Transit systems should take maintenance factors into account when choosing AED products and services. Many, if not most, AED failures can be traced to poor maintenance. AEDs are powered by long-life batteries that need to be checked and replaced from time to time. Also, American Heart Association (AHA) guidelines relating to the proper way to use an AED and perform CPR are evolving as new knowledge about resuscitation is discovered, and an AED’s audio and video instructional prompts must match these guidelines.

For example, previous AHA guidelines directed rescuers to provide one-and-a-half to three minutes of CPR before using an AED. “The AHA now recommends ‘shock first’ rather than CPR because ‘speed to shock’ saves lives — about 90 percent of those who receive shocks within the first few minutes after cardiac arrest survive,” Stickel states. The most recent AHA guidelines also emphasize the importance of chest compressions at a rate of 100 a minute, he adds. This “hands-only” method of providing CPR was recommended after medical studies demonstrated that fast, two-inch deep chest compressions to adult victims are associated with survival with good neurologic function.

Software updates provided by some AED manufacturers can be installed in the field to make the AED’s audio and video prompts consistent with the latest guidelines. NJ Transit’s staffers were able to upgrade their AED software on their own when new AHA guidelines were issued in 2010, Fittipoldi says. The AEDs perform automatic self-checks, with an indicator light showing the AED is in working order. Staff members regularly monitor each AED’s indicator light, as well as the condition of the battery, defibrillation pads and other supplies to make sure they are replaced on time. Once a year, an authorized service dealer inspects and certifies all AEDs, he adds.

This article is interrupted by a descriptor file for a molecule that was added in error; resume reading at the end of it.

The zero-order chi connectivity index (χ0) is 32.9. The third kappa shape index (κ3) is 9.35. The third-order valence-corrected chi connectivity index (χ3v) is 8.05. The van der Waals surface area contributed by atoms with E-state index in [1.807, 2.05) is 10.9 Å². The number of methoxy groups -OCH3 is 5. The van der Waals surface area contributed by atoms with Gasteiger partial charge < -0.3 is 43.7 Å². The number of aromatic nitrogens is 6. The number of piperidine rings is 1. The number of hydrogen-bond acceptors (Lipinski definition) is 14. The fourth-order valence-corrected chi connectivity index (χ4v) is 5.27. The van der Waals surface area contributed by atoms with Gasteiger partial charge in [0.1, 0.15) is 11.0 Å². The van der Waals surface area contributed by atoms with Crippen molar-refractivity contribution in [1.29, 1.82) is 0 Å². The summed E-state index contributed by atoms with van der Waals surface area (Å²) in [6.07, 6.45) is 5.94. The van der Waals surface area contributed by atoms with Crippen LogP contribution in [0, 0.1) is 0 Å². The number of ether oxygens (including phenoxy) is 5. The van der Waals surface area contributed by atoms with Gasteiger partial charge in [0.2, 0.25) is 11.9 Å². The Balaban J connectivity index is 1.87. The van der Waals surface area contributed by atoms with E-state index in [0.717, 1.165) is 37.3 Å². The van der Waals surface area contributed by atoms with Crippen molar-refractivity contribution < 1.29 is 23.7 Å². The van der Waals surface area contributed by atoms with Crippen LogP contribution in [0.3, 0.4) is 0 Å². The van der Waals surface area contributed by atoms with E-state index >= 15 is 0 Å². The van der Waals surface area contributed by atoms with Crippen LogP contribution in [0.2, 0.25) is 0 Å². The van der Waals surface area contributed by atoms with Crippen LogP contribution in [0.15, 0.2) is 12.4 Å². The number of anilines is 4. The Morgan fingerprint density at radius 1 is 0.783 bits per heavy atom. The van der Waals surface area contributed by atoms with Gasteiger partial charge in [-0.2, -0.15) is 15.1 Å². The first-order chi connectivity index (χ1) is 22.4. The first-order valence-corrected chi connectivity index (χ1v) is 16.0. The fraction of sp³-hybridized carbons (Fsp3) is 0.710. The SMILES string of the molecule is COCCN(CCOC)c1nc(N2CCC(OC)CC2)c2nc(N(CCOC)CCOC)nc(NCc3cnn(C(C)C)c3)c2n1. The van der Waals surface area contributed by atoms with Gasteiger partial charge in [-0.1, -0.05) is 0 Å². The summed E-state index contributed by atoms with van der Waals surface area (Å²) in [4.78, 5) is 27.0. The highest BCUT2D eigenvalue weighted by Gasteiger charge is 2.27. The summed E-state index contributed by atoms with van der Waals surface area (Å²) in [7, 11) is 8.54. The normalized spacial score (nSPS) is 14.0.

User Confidence

Studies have found that many people still lack the confidence to use an AED during an emergency.

Most AEDs have audio capabilities to cue responders during an emergency event. A study by Defibtech and Harris Interactive found that adding text and video to an AED’s audio instructions dramatically improved a user’s confidence during an emergency.

Take Steps Now to Save a Life

The life saves on NJ Transit and MBTA didn’t just happen. They occurred because those responsible for passenger and employee safety chose to be ready. They took proactive steps that turned unfortunate events into celebrations. They saw that transit systems serving thousands of people each day should meet the same standard of care as airports.

Virtually all transit systems are facing tough budget circumstances. Those whose lives were saved can thank leaders who made the deployment of AEDs a priority and found a way to make it work financially. MT

Greg Slusser is a vice president for Defibtech, the designer and manufacturer of the Lifeline and ReviveR families of AEDs.